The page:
To say that the recent spell of frosty weather our country has been experiencing has had an affect on the sporting calendar really does not even come close to summarising the situation.
The entire United Kingdom has been blighted by seemingly never ending bouts of snowfall and plummeting temperatures. To put it simply, of the scheduled 36 fixtures in the Football League this weekend, only seven were fulfilled. Five fixtures from the Championship went ahead, only two in League One whilst none of the matches in League Two survived the near Arctic conditions. The postponement of a fixture is a decision which cannot be taken lightly. First and foremost, the safety of all those involved must be considered. Many complain that professional players are too soft and that they are paid too highly for what they do, but playing on a frozen pitch can be dangerous. The risk of injury is much higher. There is also the need to consider the safety of the fans. The icy conditions on the roads make travelling to matches that little bit harder. It’s also worth noting that slippery surfaces don’t finish at the turnstiles. The terraces and stands will be icy too and a club will need to ensure that supporter safety can be guaranteed.
So as we can see, postponements are an unfortunate necessity. Unfortunate is the key word here, as a postponement can be very costly for a club. Match-day revenue is vital for the income of all football clubs. The sale of tickets, food, drinks, programmes and corporate hospitality. When it is tallied up, it is a massive source of income for a business which is always seeking more money just to stay afloat. Of course a postponement is not a complete cancellation. Any fixture that is called off will ultimately be replayed but a club cannot expect to receive the same amount of money that they would have welcomed had the fixture gone ahead as originally scheduled. Saturday afternoon fixtures cannot be rearranged for another Saturday as these are already booked up during the season. This means that fixtures are played on a mid-week evening. These fixtures never attract the same crowds that Saturday ones do. Not all fans can make it to a match after work (be they a home or away supporter) and the vast majority simply cannot afford to take a day off for just one fixture. Inevitably, this leads to a drop in attendance figures which in turn results in less money coming in to a football club.
The odd postponement can be dealt with by a club. Of course it is not the ideal, but clubs can work around this. However, when a team has not played for nearly a month due to the weather, problems cannot be far away. Rotherham United last kicked a ball in their 4-2 victory away to Bradford on 12th December. Since then, two home and two away fixtures have fallen victim to the elements. This will not only have seen a loss of income to a club which has certainly had it’s fair share of financial difficulties in recent years, it also means that the Millers will face a fixture pile-up later on in the season, something a team challenging for promotion would be particularly keen to avoid.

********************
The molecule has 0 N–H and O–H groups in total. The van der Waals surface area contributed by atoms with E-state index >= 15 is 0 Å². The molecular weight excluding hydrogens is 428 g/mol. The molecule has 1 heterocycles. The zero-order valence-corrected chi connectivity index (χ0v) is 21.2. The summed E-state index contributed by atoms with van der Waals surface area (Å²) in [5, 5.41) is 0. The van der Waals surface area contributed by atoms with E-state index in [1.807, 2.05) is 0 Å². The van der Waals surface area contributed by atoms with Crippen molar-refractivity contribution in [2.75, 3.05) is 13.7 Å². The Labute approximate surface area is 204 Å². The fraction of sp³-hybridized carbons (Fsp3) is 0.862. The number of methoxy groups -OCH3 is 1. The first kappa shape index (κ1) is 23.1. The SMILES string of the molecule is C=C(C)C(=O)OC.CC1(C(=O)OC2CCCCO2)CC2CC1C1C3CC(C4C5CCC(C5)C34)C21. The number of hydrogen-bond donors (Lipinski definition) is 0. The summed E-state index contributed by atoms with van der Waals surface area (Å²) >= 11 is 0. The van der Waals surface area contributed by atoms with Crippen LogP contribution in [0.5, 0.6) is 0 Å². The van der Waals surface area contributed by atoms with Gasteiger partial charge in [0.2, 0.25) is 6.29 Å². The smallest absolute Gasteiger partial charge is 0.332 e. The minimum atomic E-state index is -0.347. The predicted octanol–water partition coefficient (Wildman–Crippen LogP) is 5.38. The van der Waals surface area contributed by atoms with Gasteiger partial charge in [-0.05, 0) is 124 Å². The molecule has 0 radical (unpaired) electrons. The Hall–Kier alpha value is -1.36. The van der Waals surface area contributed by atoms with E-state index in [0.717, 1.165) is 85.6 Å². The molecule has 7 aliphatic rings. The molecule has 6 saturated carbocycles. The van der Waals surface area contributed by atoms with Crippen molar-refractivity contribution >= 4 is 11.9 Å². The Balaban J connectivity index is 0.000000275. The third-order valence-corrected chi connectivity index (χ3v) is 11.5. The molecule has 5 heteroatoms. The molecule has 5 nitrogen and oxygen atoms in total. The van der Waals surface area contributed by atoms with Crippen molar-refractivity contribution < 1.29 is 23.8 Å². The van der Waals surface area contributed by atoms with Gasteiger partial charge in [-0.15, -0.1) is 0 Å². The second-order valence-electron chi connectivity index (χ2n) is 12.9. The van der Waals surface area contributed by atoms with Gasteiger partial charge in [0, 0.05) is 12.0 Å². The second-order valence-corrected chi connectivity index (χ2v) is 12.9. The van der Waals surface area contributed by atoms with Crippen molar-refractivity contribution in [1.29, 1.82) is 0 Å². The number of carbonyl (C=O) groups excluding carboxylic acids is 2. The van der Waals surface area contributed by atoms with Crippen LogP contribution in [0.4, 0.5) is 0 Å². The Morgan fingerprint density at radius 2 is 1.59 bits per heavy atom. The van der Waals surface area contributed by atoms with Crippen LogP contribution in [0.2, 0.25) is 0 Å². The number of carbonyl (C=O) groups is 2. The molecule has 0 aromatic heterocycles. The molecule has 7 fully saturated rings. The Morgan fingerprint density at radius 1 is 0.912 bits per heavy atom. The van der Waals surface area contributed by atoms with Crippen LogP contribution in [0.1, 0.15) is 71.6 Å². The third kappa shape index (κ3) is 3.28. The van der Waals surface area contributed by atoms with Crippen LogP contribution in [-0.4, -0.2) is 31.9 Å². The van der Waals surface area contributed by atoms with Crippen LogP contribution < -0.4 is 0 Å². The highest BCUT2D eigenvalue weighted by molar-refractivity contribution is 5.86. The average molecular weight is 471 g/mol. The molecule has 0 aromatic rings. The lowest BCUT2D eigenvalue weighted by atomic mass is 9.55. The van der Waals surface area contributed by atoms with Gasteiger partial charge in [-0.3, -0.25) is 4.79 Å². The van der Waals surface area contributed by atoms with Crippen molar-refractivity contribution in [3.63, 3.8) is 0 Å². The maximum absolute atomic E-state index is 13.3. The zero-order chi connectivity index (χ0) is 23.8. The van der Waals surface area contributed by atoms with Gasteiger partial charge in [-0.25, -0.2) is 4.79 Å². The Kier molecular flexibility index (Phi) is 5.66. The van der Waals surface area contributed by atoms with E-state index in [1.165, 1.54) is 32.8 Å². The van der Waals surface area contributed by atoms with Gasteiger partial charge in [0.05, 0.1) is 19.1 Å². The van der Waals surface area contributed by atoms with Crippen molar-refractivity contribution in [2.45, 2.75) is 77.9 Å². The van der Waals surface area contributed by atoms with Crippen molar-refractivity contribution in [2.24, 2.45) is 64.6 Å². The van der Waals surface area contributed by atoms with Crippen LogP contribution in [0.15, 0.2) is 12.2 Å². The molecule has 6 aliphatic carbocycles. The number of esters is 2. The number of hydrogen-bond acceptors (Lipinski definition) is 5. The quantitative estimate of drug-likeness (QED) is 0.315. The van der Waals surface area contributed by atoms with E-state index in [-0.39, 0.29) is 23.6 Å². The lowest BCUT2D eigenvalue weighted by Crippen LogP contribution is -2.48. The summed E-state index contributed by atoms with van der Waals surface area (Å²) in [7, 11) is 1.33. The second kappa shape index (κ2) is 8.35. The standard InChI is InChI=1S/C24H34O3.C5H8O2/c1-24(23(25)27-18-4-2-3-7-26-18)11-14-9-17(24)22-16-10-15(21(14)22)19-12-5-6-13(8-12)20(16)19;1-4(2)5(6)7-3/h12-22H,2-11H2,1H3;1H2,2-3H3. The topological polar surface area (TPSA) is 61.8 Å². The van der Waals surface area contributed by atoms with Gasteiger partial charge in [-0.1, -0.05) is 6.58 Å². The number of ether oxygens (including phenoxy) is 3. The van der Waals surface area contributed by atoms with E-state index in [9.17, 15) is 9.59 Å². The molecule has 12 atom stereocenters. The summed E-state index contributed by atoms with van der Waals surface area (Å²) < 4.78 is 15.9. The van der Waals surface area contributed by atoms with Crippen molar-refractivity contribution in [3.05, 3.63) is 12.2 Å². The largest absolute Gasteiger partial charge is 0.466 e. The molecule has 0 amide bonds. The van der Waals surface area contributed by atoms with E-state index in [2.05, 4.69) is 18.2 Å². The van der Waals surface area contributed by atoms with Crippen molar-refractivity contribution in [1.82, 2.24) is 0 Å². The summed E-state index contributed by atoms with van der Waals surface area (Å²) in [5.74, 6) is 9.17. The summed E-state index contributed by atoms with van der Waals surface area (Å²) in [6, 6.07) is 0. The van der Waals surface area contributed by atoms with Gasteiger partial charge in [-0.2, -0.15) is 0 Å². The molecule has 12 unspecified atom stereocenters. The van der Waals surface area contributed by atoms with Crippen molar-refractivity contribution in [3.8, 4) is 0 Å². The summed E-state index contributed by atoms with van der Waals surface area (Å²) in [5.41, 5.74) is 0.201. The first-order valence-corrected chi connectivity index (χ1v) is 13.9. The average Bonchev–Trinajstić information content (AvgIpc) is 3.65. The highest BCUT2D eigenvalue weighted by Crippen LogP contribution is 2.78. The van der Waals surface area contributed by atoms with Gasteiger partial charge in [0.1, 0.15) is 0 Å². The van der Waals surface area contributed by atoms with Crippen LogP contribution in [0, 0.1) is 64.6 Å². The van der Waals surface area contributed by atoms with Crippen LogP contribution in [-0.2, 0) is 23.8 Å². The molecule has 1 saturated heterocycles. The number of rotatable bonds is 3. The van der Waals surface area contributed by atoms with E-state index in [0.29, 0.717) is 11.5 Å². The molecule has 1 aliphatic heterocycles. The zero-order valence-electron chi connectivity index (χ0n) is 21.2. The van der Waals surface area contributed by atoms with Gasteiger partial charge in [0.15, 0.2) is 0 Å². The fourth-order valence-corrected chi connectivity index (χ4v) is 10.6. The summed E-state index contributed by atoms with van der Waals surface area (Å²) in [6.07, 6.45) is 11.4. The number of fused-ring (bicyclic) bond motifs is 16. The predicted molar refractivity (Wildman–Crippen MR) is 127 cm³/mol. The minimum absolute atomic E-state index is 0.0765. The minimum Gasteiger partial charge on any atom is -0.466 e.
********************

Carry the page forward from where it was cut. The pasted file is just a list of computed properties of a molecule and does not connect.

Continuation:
So what of the action that did go-ahead. As already mentioned, only seven fixtures in the Football League did survive the weather, perhaps the two most interesting results came at Elland Road and The Hawthorns. West Brom succumbed to a 3-1 defeat to Nottingham Forest in a battle at the top end of the Championship. In a previous article, Forest’s rise up the table was alluded to, and that run of good form has continued to this day. Billy Davies’ men are currently enjoying an 18 match unbeaten run and this latest result has seen them leap-frog the Baggies into the automatic promotion places. There is of course a long way to go in the season yet, but Forest are playing so well at the moment and this is a result which clearly shows they mean business.
In League One, Leeds were somewhat surprisingly held to a 1-1 draw with relegation threatened Wycombe on Saturday. Many will suggest some form of FA Cup hangover for Simon Grayson’s men and judging by their performance on Saturday, they may not be far off the mark. However, enormous credit must go to the Chairboys who outplayed their hosts for large portions of the contest. Surely this will just be a minor blip in Leeds’ march towards promotion, but for Wycombe another glimmer of hope that they can beat the drop. Wanderers manager Gary Waddock criticised the authorities for not issuing a complete postponement of the entire fixture list for the weekend. However, he will no doubt feel delighted to have come away from Elland Road with an invaluable point for his side in their battle against the drop.